Red-whiskered bulbul: animal pest alert

Page last updated: Thursday, 3 May 2018 - 10:45am

This animal pest alert provides information on the identification, biology, and pest potential of the red-whiskered bulbul in Australia.

Introduction

The red-whiskered bulbul (Pycnonotus jocosus) is not indigenous to Australia but it has established small populations here as well as in other countries. It is also commonly kept as a pet here and overseas. The bulbul poses a serious threat to Australia with significant potential to spread further in the wild as populations in Queensland and New South Wales are expanding.

It is important to immediately report any found in the wild in areas where it has not been seen before.

Description

The red-whiskered bulbul is a medium-sized bird 20-22cm in length (body and tail). This jaunty distinctive bird has an erect black crest, prominent white cheek patches and red undertail feathers. The red whisker mark, from which it gets its name, is located below the eye. It has a white belly and breast and a dark brown to black collar extending down each shoulder. The long tail has white tips, and the bird has a pointed black beak. The long (2cm) crest is held upright except when the bird is flying.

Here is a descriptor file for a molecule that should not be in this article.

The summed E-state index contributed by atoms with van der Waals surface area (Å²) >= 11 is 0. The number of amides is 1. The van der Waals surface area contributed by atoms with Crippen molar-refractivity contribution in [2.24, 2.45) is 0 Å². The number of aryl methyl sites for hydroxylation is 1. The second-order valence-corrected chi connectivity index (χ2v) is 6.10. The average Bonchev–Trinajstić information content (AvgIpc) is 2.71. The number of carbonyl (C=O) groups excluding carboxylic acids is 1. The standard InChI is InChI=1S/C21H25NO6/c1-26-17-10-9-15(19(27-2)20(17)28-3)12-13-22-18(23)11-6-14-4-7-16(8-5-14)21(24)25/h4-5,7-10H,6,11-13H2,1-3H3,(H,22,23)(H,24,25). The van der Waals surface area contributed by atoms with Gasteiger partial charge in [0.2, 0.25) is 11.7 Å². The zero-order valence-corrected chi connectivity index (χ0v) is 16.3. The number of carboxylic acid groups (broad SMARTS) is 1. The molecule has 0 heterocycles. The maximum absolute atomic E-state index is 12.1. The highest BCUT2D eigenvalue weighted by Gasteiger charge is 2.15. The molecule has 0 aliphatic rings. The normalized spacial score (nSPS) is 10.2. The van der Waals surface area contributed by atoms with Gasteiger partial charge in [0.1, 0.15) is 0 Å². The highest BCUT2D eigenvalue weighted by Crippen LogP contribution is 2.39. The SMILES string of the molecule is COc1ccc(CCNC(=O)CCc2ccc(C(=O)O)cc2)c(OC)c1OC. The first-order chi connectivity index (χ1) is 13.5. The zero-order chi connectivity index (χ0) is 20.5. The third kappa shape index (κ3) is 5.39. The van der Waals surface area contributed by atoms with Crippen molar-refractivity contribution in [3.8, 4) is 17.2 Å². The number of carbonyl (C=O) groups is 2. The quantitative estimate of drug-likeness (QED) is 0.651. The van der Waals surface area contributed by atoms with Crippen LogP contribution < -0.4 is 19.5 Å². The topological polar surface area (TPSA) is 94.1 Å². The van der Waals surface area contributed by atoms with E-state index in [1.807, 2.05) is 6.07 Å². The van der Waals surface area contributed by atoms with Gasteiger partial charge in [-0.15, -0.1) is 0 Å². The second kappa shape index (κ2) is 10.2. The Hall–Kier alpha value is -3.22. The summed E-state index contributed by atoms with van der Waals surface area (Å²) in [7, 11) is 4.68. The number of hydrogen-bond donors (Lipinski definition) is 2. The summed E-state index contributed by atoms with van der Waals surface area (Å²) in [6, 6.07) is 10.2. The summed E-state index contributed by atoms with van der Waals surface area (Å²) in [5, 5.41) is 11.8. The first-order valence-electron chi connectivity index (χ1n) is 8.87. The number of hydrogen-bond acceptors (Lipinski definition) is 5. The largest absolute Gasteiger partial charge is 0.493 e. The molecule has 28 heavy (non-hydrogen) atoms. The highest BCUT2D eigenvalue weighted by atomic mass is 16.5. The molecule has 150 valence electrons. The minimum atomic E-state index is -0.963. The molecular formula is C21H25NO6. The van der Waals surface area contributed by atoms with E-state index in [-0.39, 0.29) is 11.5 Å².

The immature bird is browner and the crest is shorter. It lacks the red whisker mark and its undertail feathers are pink or tinged orange but it still has the white cheek patches.

The calls of the red-whiskered bulbul include a cheerful and pleasant queep-quillya, as well as incessant loud chattering.

Mistaken identity

It is unlikely that the red-whiskered bulbul would be mistaken for any other birds in Australia. However, the indigenous eastern whipbird, which is found in coastal eastern Australia, has a dark crest and is sometimes seen in overgrown gardens hopping through the undergrowth.

The somewhat similar non-indigenous red-vented bulbul (P. cafer) was also introduced to Australia (Melbourne and Sydney) and New Zealand but none now remain in either country.

Contact information

Pest and Disease Information Service (PaDIS)
+61 (0)8 9368 3080